Charitable non-profits don’t pay taxes like you and me.  To qualify as a charitable non-profit, an organization has to operate for a certain kind of purpose (church, education, etc.).  After filing out a bunch of paperwork to create the non-profit, the IRS watches closely to make sure that ALL of the activities of the organization fit into that purpose.  I’ve worked with several charitable non-profits, and you always have to be careful to stay within the limited parameters of the organization’s charter.

If Cycle Breakers were to fold today, it would not hurt Judge Proctor financially.  Cycle Breakers is a corporation and is considered a separate “person” under the law.  Unless Judge Proctor personally guaranteed debts of Cycle Breakers, the creditors of Cycle Breakers would most likely not be able to recover any money from Judge Proctor.  This is true even if Judge Proctor helped fill out loan documents or supplied information about Cycle Breakers.

Arkansas Code of Judicial Conduct

If you wish to read through the various canons regulating a judge’s conduct, click here, which is the website for the Arkansas Judicial Discipline & Disability Commission.  Once there, you can click on the subject in the Code of Judicial Conduct you wish to read.

The main thread of all the different canons is that, understandably, we want our judges to be impartial.  If I sue Judge Proctor’s brother (assuming he has one), and the case is assigned to Judge Proctor, then, of course, he has to recuse from hearing the case.  Another example is suing Wal-Mart, and Judge Proctor owns a substantial amount of Wal-Mart stock (assuming he does).

Family and financial ties are generally pretty clear, but most potential conflicts of interests are not.  Judges are presumed to impartial, and they are given wide latitude in determining for themselves whether they should recuse.  Here are some other examples in which judges didn’t have to recuse:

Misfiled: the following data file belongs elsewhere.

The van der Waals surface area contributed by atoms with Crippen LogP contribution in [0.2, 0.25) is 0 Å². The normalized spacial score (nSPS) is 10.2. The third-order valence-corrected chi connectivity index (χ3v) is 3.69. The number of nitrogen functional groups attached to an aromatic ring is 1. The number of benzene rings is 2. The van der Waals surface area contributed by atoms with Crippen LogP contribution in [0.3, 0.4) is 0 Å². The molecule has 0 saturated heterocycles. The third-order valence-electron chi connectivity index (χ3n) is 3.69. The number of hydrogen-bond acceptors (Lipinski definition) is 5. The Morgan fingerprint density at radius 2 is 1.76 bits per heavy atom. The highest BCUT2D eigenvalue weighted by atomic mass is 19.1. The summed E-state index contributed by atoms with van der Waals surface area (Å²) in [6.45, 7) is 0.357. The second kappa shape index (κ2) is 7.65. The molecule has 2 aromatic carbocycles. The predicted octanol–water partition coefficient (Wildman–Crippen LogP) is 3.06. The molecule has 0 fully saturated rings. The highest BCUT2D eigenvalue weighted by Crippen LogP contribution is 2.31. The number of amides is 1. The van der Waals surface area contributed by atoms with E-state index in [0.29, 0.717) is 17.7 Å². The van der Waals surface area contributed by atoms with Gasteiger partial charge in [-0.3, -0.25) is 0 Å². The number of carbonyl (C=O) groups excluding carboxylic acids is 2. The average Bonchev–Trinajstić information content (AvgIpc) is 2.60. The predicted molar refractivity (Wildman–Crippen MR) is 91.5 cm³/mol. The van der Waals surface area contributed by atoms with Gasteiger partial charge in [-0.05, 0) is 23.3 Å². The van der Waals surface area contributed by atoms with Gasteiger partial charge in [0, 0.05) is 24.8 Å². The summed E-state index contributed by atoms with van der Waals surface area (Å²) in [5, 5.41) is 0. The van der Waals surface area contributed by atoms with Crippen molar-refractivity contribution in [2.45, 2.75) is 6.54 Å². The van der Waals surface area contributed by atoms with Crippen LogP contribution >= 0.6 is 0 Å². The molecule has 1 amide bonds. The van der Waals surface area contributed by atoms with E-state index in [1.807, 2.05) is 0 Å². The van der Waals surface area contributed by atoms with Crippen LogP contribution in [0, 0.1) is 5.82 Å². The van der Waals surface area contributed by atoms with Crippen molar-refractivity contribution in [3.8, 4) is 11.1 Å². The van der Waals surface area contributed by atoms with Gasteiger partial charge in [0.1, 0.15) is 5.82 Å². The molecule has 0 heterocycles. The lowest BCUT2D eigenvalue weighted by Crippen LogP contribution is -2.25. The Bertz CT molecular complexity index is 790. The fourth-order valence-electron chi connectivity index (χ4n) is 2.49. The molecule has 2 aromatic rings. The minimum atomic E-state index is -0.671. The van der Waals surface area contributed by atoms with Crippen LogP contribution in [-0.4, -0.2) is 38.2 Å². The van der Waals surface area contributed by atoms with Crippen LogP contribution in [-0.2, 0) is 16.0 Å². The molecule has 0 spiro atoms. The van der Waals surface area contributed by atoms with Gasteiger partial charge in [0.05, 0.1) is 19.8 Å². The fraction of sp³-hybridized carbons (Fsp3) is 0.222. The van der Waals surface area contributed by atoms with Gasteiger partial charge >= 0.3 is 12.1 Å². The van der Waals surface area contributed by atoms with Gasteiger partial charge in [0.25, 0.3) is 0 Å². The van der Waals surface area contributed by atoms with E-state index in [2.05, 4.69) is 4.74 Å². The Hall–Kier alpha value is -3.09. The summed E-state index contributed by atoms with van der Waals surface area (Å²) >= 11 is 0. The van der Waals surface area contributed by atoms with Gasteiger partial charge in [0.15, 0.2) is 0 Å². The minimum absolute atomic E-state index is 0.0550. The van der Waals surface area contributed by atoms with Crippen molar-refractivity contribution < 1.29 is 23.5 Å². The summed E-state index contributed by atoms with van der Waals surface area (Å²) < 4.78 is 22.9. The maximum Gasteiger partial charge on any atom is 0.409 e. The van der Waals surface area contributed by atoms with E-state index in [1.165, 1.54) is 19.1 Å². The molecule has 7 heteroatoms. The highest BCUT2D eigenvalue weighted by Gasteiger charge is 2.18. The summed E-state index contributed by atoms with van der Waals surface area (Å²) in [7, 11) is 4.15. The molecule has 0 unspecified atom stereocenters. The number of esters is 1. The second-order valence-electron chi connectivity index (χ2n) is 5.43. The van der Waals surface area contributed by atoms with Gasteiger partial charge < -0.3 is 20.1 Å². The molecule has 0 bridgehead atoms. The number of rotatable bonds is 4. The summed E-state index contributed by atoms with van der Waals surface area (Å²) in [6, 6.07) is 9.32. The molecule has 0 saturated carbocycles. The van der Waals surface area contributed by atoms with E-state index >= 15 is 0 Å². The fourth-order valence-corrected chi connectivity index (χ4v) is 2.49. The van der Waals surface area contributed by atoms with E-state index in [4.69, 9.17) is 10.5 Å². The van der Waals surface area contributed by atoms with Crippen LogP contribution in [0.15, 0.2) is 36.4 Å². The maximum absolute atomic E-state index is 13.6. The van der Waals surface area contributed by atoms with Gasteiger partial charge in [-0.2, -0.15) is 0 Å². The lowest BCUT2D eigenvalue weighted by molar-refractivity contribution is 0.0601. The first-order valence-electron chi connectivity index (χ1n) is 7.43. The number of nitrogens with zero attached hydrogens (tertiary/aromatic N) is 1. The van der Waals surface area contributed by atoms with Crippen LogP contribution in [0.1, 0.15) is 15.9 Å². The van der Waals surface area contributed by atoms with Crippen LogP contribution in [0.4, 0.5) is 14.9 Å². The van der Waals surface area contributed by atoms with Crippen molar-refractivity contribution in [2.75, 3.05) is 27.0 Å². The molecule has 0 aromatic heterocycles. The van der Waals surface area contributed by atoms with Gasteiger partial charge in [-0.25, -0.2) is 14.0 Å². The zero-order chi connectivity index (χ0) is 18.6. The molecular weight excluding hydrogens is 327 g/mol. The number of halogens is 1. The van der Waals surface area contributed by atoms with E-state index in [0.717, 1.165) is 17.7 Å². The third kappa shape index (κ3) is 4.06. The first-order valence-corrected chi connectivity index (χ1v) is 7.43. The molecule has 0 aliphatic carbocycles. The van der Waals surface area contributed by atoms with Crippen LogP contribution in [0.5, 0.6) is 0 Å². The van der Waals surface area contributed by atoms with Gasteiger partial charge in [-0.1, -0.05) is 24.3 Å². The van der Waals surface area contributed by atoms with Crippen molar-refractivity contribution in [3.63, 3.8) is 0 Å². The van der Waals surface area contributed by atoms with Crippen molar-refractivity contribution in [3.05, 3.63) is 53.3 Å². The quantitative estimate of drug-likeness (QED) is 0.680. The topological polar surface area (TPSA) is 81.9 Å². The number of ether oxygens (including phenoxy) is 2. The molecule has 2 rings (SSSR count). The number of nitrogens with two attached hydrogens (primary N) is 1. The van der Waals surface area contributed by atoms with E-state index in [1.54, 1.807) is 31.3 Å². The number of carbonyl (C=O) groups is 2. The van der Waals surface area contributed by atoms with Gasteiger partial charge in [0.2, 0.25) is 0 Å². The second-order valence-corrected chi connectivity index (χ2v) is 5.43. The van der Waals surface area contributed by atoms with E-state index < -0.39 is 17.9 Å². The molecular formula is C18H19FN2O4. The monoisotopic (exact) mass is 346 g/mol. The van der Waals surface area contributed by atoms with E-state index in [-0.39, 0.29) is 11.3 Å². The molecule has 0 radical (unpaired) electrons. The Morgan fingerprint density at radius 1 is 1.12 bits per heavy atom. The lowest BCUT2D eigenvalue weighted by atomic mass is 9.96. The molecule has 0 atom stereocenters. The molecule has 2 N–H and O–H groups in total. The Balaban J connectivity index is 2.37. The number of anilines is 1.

• A judge is not required to recuse from a criminal case relating to the same crime that has been committed against the judge.  Even if a judge had been raped in the past or a family member murdered, the judge does not have to recuse.
  • A judge is not required to recuse from a criminal case even if she has personal knowledge of the case from other judicial proceedings.
  • A judge is not required to recuse from a criminal case even though the judge prosecuted the same defendant several years earlier.
  • A judge is not required to recuse from a criminal case even if the judge threatens to have the defendant’s mouth taped closed to prevent him from disrupting a hearing.
  • A judge is not required to recuse because one of the lawyers in the case ran against the judge and/or plans to run against the judge again.

Conclusion

I am interested in hearing what the Judicial Discipline Board has to say about the matter, especially given that it will have ALL of the facts.  Without more than what has been presented in public forums against Judge Proctor, I’m not buying it.  I’m happy to have a judge who cares so much about his community.

Finally, besides the upcoming hearing in front of the Judicial Discipline Board, there are two other options to stop Judge Proctor from ordering people to attend Cycle Breakers:  (1) Vote him out–he’s an elected official or (2) Change the Code of Judicial Conduct/pass some statute against it.  Again, without more, I don’t believe I will support either of these options.